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From Pulitzer-Prize-nominated author Susan Griffin comes an unprecedented, provocative look at the dazzling world of the West's first independent women, whose lively liaisons brought them unspoken influence, wealth, and freedom.While they charmed some of Europe's most illustrious men honing their social skills as well as their sexual ones, the great courtesans gained riches, power, education, and sexual freedom in a time when other women were denied all of these. From Imperia of sixteenth-century Rome, who personified the Renaissance ideal of beauty; Mme. de Pompadour, the arbiter of all things fashionable in eighteenth-century Paris and Versailles; Liane de Pougy, known in France during the Belle Epoque as "Our National Courtesan"; to Sarah Bernhardt, who, following in her mother's footsteps, supported herself in her early career with a second profession, The Book of the Courtesans tells the life stories and intricacies of the lavish lifestyles of these women. Unlike their geisha counterparts, courtesans neither lived in brothels nor bent their wills to suit their suitors. They were strong- willed, autonomous, and plucky.An open secret, their presence can be felt throughout our culture. The muses who enflamed the hearts and imaginations of our most celebrated artists, they were also artists in their own right. They wrote poetry and novels, invented the cancan at the Moulin Rouge, and presented celebrated acts at the Folies Bergères. They helped to influence and shape the sensibility of modern literature, painting, and fashion. When Greek sculptor Praxiteles wanted to depict Venus he used a famous courtesan as a model, as in later centuries Titian, Veronese, Raphael, Giorgione, and Boucher did when they painted goddesses. When Marcel Proust was a young man it was the courtesan Laure Hayman who took him under her wing, introducing him to the right people, and providing inspiration for one of literature's greatest masterpieces. And they often had considerable political influence too. When King Louis XV needed advice on foreign affairs or appointments of state he turned to Jeanne du Barry as well as Pompadour.In her witty and insightful prose, as Griffin celebrates these alluring and fascinating women, she restores a lost legacy of women's history. She gives us the stories of these amazing women who, starting from impoverished or unimpressive beginnings, garnered chateaux, fine coaches, fabulous collections of jewelry, and even aristocratic titles along the way. And through a brilliant exploration of their extraordinary abilities, skills, and talents which Griffin playfully categorizes as their virtues "Timing, Beauty, Cheek, Brilliance, Gaiety, Grace, and Charm" her book explains how, while helping themselves, through their often outrageous, always entertaining examples, the great courtesans not only enriched our cultural heritage but helped to liberate women from the social, sexual, and economic strictures that confined them.Intensively researched and beautifully crafted, The Book of the Courtesans delves into scintillating but often hidden worlds, telling stories gleaned from many sources, including courtesans' memoirs, presented along with stunning rare photographs to create memorable portraits of some of the most pivotal figures in women's history.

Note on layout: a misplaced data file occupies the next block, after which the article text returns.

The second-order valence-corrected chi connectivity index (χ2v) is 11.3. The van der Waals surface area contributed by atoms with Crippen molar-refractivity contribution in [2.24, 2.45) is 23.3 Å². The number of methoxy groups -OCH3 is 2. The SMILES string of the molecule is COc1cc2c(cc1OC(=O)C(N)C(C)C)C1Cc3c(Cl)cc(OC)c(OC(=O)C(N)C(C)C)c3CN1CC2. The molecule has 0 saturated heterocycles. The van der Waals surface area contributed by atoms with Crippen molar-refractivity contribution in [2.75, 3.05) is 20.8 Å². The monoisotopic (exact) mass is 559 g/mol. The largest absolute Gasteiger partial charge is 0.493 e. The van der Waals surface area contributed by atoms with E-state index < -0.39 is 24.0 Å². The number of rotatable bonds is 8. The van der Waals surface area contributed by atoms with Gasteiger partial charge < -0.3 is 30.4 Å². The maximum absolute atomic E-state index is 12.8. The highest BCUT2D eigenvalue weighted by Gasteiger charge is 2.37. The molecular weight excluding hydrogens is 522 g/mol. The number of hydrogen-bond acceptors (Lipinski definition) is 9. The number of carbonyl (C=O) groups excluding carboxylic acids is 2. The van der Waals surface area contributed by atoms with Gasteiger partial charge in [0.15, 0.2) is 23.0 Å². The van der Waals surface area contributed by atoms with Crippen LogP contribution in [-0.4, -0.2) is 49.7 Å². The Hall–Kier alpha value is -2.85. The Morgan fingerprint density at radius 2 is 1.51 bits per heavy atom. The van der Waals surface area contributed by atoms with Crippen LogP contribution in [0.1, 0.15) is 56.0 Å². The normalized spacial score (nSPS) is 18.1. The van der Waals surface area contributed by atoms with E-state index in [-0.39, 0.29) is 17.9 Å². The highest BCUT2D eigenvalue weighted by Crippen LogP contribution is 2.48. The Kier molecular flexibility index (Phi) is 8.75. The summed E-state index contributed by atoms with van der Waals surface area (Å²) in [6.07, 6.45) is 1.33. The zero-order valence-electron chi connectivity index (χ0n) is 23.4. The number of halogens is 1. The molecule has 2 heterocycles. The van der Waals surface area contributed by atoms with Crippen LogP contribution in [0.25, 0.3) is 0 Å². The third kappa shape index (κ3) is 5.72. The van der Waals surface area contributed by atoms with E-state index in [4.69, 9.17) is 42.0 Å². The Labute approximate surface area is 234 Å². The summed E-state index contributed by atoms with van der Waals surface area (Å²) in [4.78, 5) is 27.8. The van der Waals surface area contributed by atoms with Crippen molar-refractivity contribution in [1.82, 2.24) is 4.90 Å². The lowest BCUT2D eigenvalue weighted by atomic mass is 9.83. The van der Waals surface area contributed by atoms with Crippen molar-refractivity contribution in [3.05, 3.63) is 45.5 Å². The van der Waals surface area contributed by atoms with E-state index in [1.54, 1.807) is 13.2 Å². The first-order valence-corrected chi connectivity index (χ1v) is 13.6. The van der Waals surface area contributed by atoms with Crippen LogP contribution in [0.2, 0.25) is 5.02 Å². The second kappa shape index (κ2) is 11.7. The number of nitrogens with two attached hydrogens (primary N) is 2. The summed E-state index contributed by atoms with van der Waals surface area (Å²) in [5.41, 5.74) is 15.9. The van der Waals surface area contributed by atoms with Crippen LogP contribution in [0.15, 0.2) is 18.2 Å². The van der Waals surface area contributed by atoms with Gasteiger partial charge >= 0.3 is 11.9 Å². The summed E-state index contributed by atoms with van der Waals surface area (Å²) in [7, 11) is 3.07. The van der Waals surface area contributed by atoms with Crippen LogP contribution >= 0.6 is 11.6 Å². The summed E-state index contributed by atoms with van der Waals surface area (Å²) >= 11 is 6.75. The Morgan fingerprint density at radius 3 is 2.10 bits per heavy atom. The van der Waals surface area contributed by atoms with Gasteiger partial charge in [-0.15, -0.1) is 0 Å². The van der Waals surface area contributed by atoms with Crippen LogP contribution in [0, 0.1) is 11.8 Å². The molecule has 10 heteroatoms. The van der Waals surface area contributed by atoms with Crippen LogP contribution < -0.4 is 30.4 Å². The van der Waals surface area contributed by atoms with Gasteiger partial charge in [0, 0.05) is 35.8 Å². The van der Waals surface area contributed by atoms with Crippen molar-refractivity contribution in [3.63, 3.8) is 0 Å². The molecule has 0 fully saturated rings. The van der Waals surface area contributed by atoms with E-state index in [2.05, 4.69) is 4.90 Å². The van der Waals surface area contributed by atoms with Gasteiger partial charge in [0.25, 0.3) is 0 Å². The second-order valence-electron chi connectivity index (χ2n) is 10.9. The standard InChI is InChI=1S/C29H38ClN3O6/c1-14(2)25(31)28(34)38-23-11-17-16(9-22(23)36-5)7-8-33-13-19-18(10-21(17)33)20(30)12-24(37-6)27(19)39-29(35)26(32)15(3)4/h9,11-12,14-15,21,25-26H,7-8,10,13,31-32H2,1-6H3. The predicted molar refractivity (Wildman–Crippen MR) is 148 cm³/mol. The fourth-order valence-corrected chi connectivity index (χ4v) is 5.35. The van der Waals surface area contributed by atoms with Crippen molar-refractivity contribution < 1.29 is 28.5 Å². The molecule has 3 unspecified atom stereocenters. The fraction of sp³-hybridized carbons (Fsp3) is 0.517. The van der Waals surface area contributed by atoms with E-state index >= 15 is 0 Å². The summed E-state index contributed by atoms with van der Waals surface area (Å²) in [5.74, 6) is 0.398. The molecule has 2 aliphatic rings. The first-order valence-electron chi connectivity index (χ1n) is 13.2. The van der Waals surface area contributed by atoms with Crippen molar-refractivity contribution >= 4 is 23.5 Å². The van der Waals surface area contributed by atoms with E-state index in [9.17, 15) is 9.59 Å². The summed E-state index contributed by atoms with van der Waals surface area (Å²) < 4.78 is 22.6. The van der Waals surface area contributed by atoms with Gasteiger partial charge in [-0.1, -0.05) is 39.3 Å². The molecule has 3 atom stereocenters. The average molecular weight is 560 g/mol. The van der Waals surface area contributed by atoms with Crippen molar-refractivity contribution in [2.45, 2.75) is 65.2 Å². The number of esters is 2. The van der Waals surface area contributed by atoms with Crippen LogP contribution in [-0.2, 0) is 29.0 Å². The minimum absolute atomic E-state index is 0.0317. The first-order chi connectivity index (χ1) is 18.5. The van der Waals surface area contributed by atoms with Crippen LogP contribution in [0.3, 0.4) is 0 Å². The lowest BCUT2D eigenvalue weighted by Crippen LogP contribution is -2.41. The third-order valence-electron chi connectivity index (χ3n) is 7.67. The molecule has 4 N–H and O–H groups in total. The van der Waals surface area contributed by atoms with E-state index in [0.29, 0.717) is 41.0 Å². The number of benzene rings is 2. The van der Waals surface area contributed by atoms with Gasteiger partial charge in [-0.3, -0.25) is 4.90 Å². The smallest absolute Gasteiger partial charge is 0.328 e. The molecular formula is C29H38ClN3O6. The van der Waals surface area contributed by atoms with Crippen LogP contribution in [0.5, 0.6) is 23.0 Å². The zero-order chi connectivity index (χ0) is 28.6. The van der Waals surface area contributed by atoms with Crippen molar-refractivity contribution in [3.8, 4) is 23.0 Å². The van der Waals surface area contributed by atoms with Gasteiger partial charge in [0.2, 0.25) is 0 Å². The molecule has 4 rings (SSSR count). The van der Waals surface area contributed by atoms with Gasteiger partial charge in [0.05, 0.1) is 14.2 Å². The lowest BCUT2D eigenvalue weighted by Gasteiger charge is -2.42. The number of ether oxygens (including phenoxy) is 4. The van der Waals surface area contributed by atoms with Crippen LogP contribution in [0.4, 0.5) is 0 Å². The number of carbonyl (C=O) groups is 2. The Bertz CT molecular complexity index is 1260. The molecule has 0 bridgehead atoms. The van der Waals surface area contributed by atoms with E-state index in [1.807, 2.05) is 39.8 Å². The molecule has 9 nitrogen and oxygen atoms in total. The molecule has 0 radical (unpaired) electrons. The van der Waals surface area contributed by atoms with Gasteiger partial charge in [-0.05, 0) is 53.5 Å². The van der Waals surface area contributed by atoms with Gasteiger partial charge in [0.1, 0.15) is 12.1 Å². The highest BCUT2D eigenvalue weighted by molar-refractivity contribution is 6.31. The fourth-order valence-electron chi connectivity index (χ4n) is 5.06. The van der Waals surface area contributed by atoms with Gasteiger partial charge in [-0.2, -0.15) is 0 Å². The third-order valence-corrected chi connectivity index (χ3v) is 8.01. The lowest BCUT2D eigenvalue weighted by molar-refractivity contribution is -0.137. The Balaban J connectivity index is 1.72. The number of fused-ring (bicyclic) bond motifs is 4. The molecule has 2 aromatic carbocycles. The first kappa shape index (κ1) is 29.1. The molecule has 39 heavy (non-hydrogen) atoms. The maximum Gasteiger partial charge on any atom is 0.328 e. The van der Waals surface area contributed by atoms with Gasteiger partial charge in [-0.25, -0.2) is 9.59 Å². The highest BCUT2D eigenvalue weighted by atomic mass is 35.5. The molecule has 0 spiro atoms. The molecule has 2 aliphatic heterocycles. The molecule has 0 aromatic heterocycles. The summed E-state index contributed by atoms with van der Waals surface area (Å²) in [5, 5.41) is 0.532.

A brilliant and provocative exploration of the interconnection of private life and the large-scale horrors of war and devastation A Pulitzer Prize and National Book Award finalist, and a winner of the Bay Area Book Reviewers Association Award, Susan Griffin's A Chorus of Stones is an extraordinary reevaluation of history that explores the links between individual lives and catastrophic, world-altering violence. One of the most acclaimed and poetic voices of contemporary American feminism, Griffin delves into the perspective of those whose personal relationships and family histories were profoundly influenced by war and its often secret mechanisms: the bomb-maker and the bombing victim, the soldier and the pacifist, the grand architects who were shaped by personal experience and in turn reshaped the world. Declaring that "each solitary story belongs to a larger story"--and beginning with the brutal and heartbreaking circumstances of her own childhood--Griffin examines how the subtle dynamics of parenthood, childhood, and marriage interweave with the monumental violence of global conflict. She proffers a bold and powerful new understanding of the psychology of war through illuminating glimpses into the personal lives of Ernest Hemingway, Mahatma Gandhi, Heinrich Himmler, British officer Sir Hugh Trenchard, and other historic figures--as well as the munitions workers at Oak Ridge, a survivor of the Hiroshima bombing, and other humbler yet indispensible witnesses to history.